I would recommend Interpretations of American History: Patterns and Perspectives, Grob and Billias, eds. It may be more in depth than you are looking for (it's a graduate historiography textbook), but it goes through every major issue in American history, from settlement to the present day, and presents two competing historians' interpretations of these issues, along with a historiographical essay for each one. You will learn the nuances and trends in American history better this way than by reading any one author, and along the way you'll acquire a sense of how Americans have conceptualized their own history throughout the last 150 years.
posted by nasreddin at 12:01 PM on April 2, 2007

If you do read Zinn, please, please, don't stop there. He's presenting one side of an evolving and unsettled debate. On the other side, the best authors are Richard Hofstadter and Daniel Boorstin; they're brilliant scholars, though often dismissed as simply expressions of some amorphous 50s ethos.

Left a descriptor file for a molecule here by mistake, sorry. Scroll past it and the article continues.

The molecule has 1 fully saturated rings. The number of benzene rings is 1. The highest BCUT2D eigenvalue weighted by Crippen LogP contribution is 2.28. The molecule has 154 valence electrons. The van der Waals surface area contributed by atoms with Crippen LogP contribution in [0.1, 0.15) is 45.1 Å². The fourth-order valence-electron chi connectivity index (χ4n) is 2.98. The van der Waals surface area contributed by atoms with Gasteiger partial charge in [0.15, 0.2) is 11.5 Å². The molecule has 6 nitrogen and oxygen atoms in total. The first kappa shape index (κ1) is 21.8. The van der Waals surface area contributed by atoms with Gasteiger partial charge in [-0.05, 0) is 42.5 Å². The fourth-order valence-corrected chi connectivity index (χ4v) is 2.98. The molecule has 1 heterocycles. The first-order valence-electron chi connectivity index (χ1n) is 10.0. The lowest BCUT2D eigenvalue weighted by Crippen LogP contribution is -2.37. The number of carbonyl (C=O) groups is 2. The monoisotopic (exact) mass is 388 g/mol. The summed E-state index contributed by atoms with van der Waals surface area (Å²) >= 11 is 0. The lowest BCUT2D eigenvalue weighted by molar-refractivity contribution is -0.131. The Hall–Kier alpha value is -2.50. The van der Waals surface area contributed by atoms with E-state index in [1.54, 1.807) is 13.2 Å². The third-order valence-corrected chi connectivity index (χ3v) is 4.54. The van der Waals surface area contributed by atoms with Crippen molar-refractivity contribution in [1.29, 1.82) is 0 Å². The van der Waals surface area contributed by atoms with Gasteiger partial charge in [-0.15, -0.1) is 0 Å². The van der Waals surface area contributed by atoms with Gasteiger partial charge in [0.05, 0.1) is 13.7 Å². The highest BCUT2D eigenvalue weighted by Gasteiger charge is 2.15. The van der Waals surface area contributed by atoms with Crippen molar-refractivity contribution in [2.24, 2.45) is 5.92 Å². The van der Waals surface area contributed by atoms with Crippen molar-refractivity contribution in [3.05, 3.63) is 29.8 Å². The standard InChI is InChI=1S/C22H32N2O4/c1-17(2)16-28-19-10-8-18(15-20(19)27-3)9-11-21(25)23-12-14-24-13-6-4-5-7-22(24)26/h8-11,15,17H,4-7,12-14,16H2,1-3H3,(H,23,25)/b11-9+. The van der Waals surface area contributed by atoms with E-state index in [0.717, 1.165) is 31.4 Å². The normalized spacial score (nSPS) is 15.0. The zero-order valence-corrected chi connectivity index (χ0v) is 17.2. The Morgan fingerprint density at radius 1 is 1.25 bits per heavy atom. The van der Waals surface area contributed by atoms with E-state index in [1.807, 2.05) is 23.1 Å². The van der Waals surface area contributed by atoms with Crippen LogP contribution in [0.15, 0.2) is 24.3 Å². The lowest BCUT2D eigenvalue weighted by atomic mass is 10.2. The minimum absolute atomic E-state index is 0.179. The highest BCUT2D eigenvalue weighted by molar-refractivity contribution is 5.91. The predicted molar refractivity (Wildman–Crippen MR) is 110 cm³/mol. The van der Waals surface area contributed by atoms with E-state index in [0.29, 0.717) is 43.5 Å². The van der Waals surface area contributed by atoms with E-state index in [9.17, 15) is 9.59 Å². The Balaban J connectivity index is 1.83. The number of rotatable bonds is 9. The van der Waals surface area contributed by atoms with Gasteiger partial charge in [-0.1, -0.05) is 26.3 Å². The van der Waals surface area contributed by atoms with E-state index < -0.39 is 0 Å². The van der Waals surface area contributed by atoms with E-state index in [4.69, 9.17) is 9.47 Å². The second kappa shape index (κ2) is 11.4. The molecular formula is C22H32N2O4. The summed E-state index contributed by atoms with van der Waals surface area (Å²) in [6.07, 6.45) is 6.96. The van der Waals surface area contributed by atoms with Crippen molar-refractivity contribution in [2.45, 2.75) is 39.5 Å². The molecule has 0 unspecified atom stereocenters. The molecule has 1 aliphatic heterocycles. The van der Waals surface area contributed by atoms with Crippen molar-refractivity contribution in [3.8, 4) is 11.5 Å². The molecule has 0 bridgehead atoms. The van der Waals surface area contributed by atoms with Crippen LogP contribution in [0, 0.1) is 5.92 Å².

posted by nasreddin at 12:07 PM on April 2, 2007

I'm pretty sure my AP US History class used The American Pageant as it's text book, and it's a great book - some of the quotes are amazing, and the writing style was entertaining.
posted by fermezporte at 12:11 PM on April 2, 2007

I'd agree that Zinn doesn't meet the criteria but if you're interested in US political history you should still read it (probably best to wait till you've read a more balanced history).
posted by muteh at 12:18 PM on April 2, 2007

On a completely subjective level, I really liked Hugh Brogan's single-volume Penguin History of the United States of America. It takes the full stretch of American history and politics, from the colonial settlements to the 1970s, and so has a certain air of superficiality at times because of its broad remit; having said that, if you're looking for a place to start (as I was), before going on to delve further into specifics, then this might be it.
posted by hydatius at 12:33 PM on April 2, 2007